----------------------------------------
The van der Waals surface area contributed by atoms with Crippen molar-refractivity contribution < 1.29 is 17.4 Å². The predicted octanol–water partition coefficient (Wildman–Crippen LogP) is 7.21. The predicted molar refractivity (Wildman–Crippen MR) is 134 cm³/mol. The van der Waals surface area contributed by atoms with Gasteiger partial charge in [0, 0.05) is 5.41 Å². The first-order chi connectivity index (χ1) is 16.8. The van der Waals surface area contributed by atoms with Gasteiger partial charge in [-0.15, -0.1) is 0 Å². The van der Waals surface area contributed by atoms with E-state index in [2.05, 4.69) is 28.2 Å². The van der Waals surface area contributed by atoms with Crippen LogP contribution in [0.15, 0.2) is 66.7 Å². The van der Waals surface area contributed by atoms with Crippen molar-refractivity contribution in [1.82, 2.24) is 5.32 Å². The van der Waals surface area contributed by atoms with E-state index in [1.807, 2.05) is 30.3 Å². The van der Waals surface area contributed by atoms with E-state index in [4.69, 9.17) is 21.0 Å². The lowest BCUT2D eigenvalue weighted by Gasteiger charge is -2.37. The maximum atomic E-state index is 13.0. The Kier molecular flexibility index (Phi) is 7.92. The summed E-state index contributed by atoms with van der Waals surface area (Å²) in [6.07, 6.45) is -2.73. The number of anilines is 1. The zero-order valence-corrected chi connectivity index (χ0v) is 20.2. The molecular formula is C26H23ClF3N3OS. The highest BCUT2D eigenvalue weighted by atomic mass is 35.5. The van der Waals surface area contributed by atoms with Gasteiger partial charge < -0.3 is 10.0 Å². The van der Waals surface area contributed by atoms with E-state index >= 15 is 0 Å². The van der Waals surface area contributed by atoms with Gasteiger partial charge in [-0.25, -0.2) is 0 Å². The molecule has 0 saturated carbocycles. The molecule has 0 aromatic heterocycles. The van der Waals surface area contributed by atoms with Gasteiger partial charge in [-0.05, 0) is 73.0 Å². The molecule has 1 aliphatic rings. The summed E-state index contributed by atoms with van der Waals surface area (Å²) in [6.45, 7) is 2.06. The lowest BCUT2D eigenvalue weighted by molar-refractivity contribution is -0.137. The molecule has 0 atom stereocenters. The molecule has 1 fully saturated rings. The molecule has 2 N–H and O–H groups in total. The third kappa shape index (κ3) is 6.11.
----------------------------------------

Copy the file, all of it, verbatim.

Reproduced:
The van der Waals surface area contributed by atoms with Crippen molar-refractivity contribution < 1.29 is 17.4 Å². The predicted octanol–water partition coefficient (Wildman–Crippen LogP) is 7.21. The predicted molar refractivity (Wildman–Crippen MR) is 134 cm³/mol. The van der Waals surface area contributed by atoms with Gasteiger partial charge in [0, 0.05) is 5.41 Å². The first-order chi connectivity index (χ1) is 16.8. The van der Waals surface area contributed by atoms with Gasteiger partial charge in [-0.15, -0.1) is 0 Å². The van der Waals surface area contributed by atoms with E-state index in [2.05, 4.69) is 28.2 Å². The van der Waals surface area contributed by atoms with Crippen LogP contribution in [0.15, 0.2) is 66.7 Å². The van der Waals surface area contributed by atoms with Crippen molar-refractivity contribution in [1.82, 2.24) is 5.32 Å². The van der Waals surface area contributed by atoms with E-state index in [1.807, 2.05) is 30.3 Å². The van der Waals surface area contributed by atoms with E-state index in [4.69, 9.17) is 21.0 Å². The lowest BCUT2D eigenvalue weighted by Gasteiger charge is -2.37. The maximum atomic E-state index is 13.0. The Kier molecular flexibility index (Phi) is 7.92. The summed E-state index contributed by atoms with van der Waals surface area (Å²) in [6.07, 6.45) is -2.73. The number of anilines is 1. The zero-order valence-corrected chi connectivity index (χ0v) is 20.2. The molecular formula is C26H23ClF3N3OS. The highest BCUT2D eigenvalue weighted by atomic mass is 35.5. The van der Waals surface area contributed by atoms with Gasteiger partial charge < -0.3 is 10.0 Å². The van der Waals surface area contributed by atoms with E-state index >= 15 is 0 Å². The van der Waals surface area contributed by atoms with Gasteiger partial charge in [-0.25, -0.2) is 0 Å². The molecule has 0 saturated carbocycles. The molecule has 0 aromatic heterocycles. The van der Waals surface area contributed by atoms with Gasteiger partial charge in [-0.05, 0) is 73.0 Å². The molecule has 1 aliphatic rings. The summed E-state index contributed by atoms with van der Waals surface area (Å²) in [6.45, 7) is 2.06. The lowest BCUT2D eigenvalue weighted by molar-refractivity contribution is -0.137. The molecule has 0 atom stereocenters. The molecule has 1 fully saturated rings. The molecule has 2 N–H and O–H groups in total. The third kappa shape index (κ3) is 6.11.